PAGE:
A BLACKBURN Pelican crossing has become the first in England with new mobile phone-operated technology to held disabled people activate traffic signals to get over the road safely.

The free Button app allows wheelchair and mobility scooter users, and those with visual impairments, to remotely activate the pedestrian crossing in Longshaw Street, Ewood.

If the new technology, fitted after damage, is a success it will be rolled out across other locations in Blackburn with Darwen by the council.

The Bluetooth technology developed by Edinburgh company Neatebox has been installed at ten places in Scotland, but this is the first time in England.

It aims to help those who may struggle to reach or see the button at a crossing.

Cllr Jamie Groves, the council’s assistant executive member for regeneration and Ewood ward representative, took along his wheelchair-using friend Paul Frankland, from Mill Hill, to try out the new device on Longshaw Street.

Both were delighted with its ease of use and contribution to road safety for those with disabilities.

Road safety campaigners Cllr Jacquie Slater and former borough Liberal Democrat leader David Foster gave the new device a qualified welcome.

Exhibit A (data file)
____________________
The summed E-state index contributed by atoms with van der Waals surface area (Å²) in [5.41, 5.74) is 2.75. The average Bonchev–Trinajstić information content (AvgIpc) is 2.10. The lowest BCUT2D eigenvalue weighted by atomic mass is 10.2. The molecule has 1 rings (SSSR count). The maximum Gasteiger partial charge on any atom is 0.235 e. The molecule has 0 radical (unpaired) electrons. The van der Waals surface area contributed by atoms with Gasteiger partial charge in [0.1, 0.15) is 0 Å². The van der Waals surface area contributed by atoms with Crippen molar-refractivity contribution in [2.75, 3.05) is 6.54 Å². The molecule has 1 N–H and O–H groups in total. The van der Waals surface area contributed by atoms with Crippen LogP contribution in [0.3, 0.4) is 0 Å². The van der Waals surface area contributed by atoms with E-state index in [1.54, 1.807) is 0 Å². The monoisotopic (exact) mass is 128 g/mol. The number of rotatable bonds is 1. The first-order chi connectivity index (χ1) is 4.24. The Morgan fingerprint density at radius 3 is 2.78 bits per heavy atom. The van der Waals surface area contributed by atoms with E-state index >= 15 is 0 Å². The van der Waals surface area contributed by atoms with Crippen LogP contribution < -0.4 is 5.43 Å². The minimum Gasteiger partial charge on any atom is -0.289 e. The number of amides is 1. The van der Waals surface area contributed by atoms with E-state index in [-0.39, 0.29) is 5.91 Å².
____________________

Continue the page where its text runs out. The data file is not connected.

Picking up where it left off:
Cllr Groves said: “When the Longshaw Street crossing had to be replaced because of damage, we thought that it would be an ideal opportunity to install this innovative technology.

“I took Paul along to trial the device and he was delighted with it. We hope to roll it out as we carry out routine upgrades of other pedestrian crossings.”

Tory adult social care spokeswoman Cllr Slater said: “I shall watch with interest to see how this experiment pans out and whether they do put it on other roads.

“They still need a comprehensive strategy to deal with the borough’s poor road safety record, especially in terms of young people killed or injured.”

Mr Foster said: “This is fine as far as it goes but it does not tackle the major issue of young people being killed or seriously injured on Blackburn and Darwen’s roads.”